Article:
The discussion of load testing in Section 1.6 of Chapter 1 is relevant to J2EE application tuning. Here's a summary of the steps involved:
Specify performance targets and benchmarks, including scaling requirements. Include all user types, such as information-gathering requests and transaction clients, in your benchmarks. Performance requirements should include the required response times for end users, the perceived steady state and peak user loads, the average and peak amount of data transferred per request, and the expected growth in user load over the first or next 12 months.
Create a testing environment that mirrors the expected real-world environment as closely as possible. Generally, there will be differences, but the most critical aspects to simulate closely are the expected client activity, the application data, and the peak scaling requirements (amount of data and number of users). The only reliable way to determine a system's scalability is to perform load tests in which the volume and characteristics of the anticipated traffic are simulated as realistically as possible. Characterize the anticipated load as objectively and systematically as possible, use existing log files when possible, and characterize user sessions (such as the number and types of pages viewed or the duration of sessions). Determine the range and distribution of session variation. Don't use averages; use representative profiles.
Load-test the system, find bottlenecks, and eliminate them.
Load testing should be repeatable. Use load-test suites and frameworks. Many products are available, including free tools (see http://www.JavaPerformanceTuning.com/resources.shtml). Continuously retest and measure against established benchmarks to ensure that application performance hasn't degraded as changes are made. The server must be designed to handle peak loads, so tests including expected peak loads should be scrutinized. Peak user loads are the number of concurrent sessions managed by the application server, not the number of possible users.
The key elements of a load-test design are the test objective (e.g., can the server handle N sessions per hour at peak load level?), pass/fail criteria (e.g., pass if response times stay within a certain range), script description (e.g., user1: page1, page2, ...; user2: page1, page3, start transaction1, etc.), and scenario description (which scripts at which frequency and how the load increases). One stress-test methodology requires the following steps:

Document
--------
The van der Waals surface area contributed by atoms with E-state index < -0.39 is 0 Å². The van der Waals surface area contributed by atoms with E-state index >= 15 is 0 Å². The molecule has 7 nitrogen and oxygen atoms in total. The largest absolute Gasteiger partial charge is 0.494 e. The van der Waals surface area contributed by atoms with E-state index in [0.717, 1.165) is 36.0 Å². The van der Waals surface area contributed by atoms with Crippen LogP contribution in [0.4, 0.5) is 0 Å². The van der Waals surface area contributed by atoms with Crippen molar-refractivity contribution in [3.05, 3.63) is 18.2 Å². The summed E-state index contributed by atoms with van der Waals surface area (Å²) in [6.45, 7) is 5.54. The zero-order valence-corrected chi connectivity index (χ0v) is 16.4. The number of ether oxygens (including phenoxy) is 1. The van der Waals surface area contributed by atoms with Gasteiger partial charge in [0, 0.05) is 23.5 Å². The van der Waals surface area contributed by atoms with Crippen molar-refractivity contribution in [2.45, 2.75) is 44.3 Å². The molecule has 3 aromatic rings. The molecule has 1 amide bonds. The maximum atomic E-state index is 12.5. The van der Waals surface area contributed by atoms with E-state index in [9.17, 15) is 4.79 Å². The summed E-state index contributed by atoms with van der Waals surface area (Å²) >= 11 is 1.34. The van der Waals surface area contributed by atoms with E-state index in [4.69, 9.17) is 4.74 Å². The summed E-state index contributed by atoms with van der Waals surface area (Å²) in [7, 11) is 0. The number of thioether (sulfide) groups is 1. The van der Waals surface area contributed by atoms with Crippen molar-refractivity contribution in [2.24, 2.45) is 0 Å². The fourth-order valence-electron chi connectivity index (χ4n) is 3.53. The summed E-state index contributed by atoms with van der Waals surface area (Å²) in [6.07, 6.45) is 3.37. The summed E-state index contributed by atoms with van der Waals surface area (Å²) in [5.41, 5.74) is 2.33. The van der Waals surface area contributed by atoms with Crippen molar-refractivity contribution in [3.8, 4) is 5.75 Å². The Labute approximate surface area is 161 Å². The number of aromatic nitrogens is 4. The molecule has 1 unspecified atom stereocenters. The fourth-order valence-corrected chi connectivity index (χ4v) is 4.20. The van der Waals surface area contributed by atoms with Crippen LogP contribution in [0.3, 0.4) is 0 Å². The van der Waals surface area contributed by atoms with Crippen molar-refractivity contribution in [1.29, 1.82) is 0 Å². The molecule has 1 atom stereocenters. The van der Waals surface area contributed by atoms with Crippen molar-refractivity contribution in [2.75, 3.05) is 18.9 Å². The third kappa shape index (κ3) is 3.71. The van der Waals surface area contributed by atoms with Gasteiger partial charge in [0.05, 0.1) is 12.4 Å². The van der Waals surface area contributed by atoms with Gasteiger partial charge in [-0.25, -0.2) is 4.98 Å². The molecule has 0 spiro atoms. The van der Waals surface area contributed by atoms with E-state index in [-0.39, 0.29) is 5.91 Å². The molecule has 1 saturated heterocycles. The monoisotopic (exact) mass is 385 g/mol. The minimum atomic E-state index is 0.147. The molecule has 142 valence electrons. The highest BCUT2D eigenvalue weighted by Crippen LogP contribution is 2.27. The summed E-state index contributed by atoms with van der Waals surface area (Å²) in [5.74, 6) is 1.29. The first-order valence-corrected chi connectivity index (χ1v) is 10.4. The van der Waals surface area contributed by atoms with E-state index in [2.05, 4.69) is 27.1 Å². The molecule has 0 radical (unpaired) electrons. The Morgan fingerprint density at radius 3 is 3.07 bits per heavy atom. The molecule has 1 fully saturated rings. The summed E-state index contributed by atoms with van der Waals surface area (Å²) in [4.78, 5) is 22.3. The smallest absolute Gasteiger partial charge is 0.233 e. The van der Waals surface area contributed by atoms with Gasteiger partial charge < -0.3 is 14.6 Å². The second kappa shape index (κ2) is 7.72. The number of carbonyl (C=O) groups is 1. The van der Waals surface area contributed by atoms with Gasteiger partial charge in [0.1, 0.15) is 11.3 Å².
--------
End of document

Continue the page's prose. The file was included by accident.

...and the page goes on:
Determine the maximum acceptable response time for getting a page.
Estimate the maximum number of simultaneous users.
Simulate user requests, gradually adding simulated users until the application response delay becomes greater than the acceptable response time.
Optimize until you reach the desired number of users.
When testing performance, run tests overnight and on weekends to generate longer-term trends. Your tests could generate inaccurate results. Consider these potential pitfalls:
Testing without a real network connection can give false measures.
Low user simulation can be markedly different from high user simulation.
Network throughput may be larger than in the deployed environment.
Nonpersistent performance depends on processor and memory.
Disk speed is crucial for persistent messages.
Performance testing should continue even after the application is deployed. For applications expected to perform 24/7, inconsequential issues like database logging can degrade performance. Continuous monitoring is the key to spotting even the slightest abnormality. Set performance capacity thresholds, monitor them, and look for trends. When application transaction volumes reach 40% of maximum expected volumes, you should execute plans to expand the capacity of system. Note that 40% is an arbitrary choice, but it's a good place to start; if you're at 40% and don't see the first hints of more serious problems, like significant spikes in usage profiles, you might relax and set a new, higher threshold. The point is that you should watch for signs that your application is outgrowing the system and make plans for an upgrade well before the upgrade is needed.